August 6, 2016

China's current SSBNs limited by their SLBMs - Part Three

This, to scale diagram, permit comparison between the US Ohio and Chinese "Jin class" Type 094 SSBNs. Diagram courtesy China Power (an interesting source in itself on China's SSBNs).


China's SSBNs are only effective through their missiles, SLBMs. The latest developed missile, the JL-2, suffers from inadequate range (perhaps 8,000 km with a light payload - one 500 kg warhead). The main inadequacy is the inability, from "bastion waters" (protected by Chinese defence forces) to  hit targets in the continental US.

China also lacks the opportunities to fully test (with sufficient secrecy) the JL-2 over its full, estimated 8,000 km range.  China lacks Russia's long national length and the US's California to distant Pacific testing range facilities.

Lack of full range testing also prevents the JL-2 being tested for accuracy, as measured by CEP. Lack of CEP assurance denies China knowledge of whether its missiles can destroy enemy missiles in their silos. Computer modelling provides only partial assurance.

As illustrated below the USN and Pentagon appear to continually over-estimate the operational numbers, maturity and capabilities of Chinese SSBNs and SLBMs. Perhaps justification of a high tempo building program for US SSNs and SSBNs comes into this.

It is relevant that the total number of very likely inferior JL-2s mounted by China's four known Type 094s (Jin class) is 48. In comparison only two of the USN's superior Ohio class SSBNs are needed to mount a total of 48 (superior) Trident II D5s.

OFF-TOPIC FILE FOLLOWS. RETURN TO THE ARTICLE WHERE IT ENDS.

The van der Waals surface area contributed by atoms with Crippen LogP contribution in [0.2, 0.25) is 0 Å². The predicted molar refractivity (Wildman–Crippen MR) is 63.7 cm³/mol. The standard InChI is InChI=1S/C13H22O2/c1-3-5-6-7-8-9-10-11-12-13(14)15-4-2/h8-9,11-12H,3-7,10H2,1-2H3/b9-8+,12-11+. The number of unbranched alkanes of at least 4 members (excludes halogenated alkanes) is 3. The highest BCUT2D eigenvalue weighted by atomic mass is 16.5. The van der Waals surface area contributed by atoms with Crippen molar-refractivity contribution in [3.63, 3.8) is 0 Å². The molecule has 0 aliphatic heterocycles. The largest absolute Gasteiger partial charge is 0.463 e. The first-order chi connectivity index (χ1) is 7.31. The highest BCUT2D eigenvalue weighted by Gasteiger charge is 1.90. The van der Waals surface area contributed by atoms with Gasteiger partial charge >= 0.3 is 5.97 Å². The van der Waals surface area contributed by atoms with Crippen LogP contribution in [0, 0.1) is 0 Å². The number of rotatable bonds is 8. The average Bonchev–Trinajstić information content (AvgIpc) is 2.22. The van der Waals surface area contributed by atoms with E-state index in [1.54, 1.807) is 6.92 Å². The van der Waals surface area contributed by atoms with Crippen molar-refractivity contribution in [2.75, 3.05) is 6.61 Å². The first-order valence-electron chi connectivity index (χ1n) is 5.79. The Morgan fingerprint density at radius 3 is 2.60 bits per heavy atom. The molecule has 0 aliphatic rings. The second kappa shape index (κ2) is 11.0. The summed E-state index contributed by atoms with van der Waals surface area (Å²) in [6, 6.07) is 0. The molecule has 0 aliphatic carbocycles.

The following is an extract from Hans M. Kristensen and Robert S. Norris Chinese nuclear forces, 2015 (July 2, 2015) which was published on The Bulletin of Atomic Scientists:

"Submarines and sea-based missiles

China has built two types of submarine-launched ballistic missiles (SLBMs), the JL-1 and JL-2, which were developed for two types of nuclear-powered ballistic missile submarines.

The 1,700-km-range, two-stage JL-1 (CSS-NX-3) SLBM developed for a single old Xia-class (Type 092) submarine first entered service in 1986 and is not considered operational. The Xia is based at the North Sea Fleet base near Qingdao in the Shandong province. The submarine underwent a lengthy shipyard overhaul in 2005 and 2006 but appears to have stayed in port since then. The Xia/JL-1 weapon system is expected to be retired soon.

Development of the new JL-2 (CSS-NX-14) SLBM for the second-generation Jin-class (Type 094) submarine is nearing completion. The US intelligence community has predicted for several years that the missile was about to become operational, only to see further delays. After several setbacks, China appears to have overcome technical difficulties and successfully test-launched the JL-2 in 2013.